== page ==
The first California house dubbed a bungalow was designed by the San Francisco architect A. Page Brown for J.D. Grant in the early 1890s. A true bungalow, this one-and-a-half story residence was set on a high foundation and located on a hillside. It was a strange blend of Bengalese, Queen
Milwaukee bungalow: A large fraction of the older residential buildings in Milwaukee, Wisconsin, are bungalows in a similar Arts and Crafts style to those of Chicago, but usually with the gable perpendicular to the street. Also, many Milwaukee bungalows have white stucco on the lower portion of the exterior.
The bungalow was practical, and it symbolized for many the best of the good life. On its own plot of land, with a garden, however small, and a car parked out front, a bungalow provided privacy and independence. To their builders and owners, bungalows meant living close to nature, but
The concept of bungalow design has evolved through the centuries, as British colonists adapted the style for their own homes and even brought it back to England, where it was considered exotic and well-liked by the upper class.
From the East the idea spread westward. Naturally, California – in everyones mind the ultimate resort – was a promising locale for bungalows. Land was relatively cheap, and the possibility of affordable and comfortable housing was attractive to the young on the make, the sick on the mend, and the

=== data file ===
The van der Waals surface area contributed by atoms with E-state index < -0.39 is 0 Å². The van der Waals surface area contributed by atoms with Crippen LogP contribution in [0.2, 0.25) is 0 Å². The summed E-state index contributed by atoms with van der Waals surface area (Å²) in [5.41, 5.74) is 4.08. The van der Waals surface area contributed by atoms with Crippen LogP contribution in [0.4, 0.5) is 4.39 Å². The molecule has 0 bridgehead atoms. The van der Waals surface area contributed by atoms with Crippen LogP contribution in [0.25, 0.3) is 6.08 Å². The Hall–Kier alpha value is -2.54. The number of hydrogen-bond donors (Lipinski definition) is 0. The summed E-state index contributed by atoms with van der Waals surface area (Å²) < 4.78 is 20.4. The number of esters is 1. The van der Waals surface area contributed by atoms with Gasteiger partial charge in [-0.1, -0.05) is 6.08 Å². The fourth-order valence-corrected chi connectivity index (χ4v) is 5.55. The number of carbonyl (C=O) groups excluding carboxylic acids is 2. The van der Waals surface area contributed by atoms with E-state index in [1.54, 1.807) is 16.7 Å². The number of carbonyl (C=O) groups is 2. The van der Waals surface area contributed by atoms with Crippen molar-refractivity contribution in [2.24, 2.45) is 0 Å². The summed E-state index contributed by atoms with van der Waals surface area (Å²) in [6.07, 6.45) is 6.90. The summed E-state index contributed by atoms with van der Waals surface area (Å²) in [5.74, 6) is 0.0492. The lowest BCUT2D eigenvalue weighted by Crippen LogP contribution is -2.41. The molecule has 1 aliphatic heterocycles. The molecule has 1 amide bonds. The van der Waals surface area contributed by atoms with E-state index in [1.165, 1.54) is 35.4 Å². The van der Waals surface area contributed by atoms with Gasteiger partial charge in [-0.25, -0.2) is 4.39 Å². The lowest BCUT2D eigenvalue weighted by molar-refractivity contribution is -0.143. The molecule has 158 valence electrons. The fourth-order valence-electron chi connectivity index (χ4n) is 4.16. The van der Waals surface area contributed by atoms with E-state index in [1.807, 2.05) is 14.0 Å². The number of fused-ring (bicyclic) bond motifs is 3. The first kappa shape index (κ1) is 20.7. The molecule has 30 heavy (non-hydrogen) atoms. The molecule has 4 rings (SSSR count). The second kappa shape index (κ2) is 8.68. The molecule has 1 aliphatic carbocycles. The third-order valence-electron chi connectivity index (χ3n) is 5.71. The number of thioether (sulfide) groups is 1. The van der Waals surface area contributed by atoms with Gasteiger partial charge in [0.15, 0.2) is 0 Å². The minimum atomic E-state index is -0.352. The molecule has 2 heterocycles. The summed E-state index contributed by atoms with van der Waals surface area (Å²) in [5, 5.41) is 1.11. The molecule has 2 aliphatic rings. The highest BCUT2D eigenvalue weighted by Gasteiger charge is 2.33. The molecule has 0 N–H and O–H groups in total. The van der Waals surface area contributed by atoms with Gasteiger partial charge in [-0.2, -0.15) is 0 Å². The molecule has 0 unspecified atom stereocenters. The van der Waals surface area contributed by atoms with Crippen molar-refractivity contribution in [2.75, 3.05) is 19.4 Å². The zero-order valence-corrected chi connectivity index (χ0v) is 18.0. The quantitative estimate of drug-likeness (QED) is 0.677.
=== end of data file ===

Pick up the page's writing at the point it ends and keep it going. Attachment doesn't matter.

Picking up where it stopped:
California bungalow : The California bungalow was a widely popular 1 1⁄2-story variation on the bungalow in the United States from 1910 to 1925. It was also widely popular in Australia within the period 1910–1940.
Bungalow colony : A special use of the term bungalow developed in the greater New York City area, between the 1930s and 1970s, to denote a cluster of small rental summer homes, usually in the Catskill Mountains in the area known as the Borscht Belt. First- and second-generation Jewish-American families
Some have extra bedrooms in the loft or attic area. Such buildings are really one-and-a-half storeys and not bungalows, and are referred to in British English as chalet bungalows or as dormer bungalows. Chalet bungalow is also used in British English for where the area enclosed within pitched roof contains
Construction of this type of bungalow peaked towards the end of the decade, to be replaced by brick construction. Bungalows became popular in the United Kingdom between the two World Wars and very large numbers were built, particularly in coastal resorts, giving rise to the pejorative adjective, bungaloid, first found
At the turn of the century bungalows took America by storm. These small houses, some costing as little as $900, helped fulfill many Americans wishes for their own home, equipped with all the latest conveniences. Central to the bungalows popularity was the idea that simplicity and artistry could harmonize in
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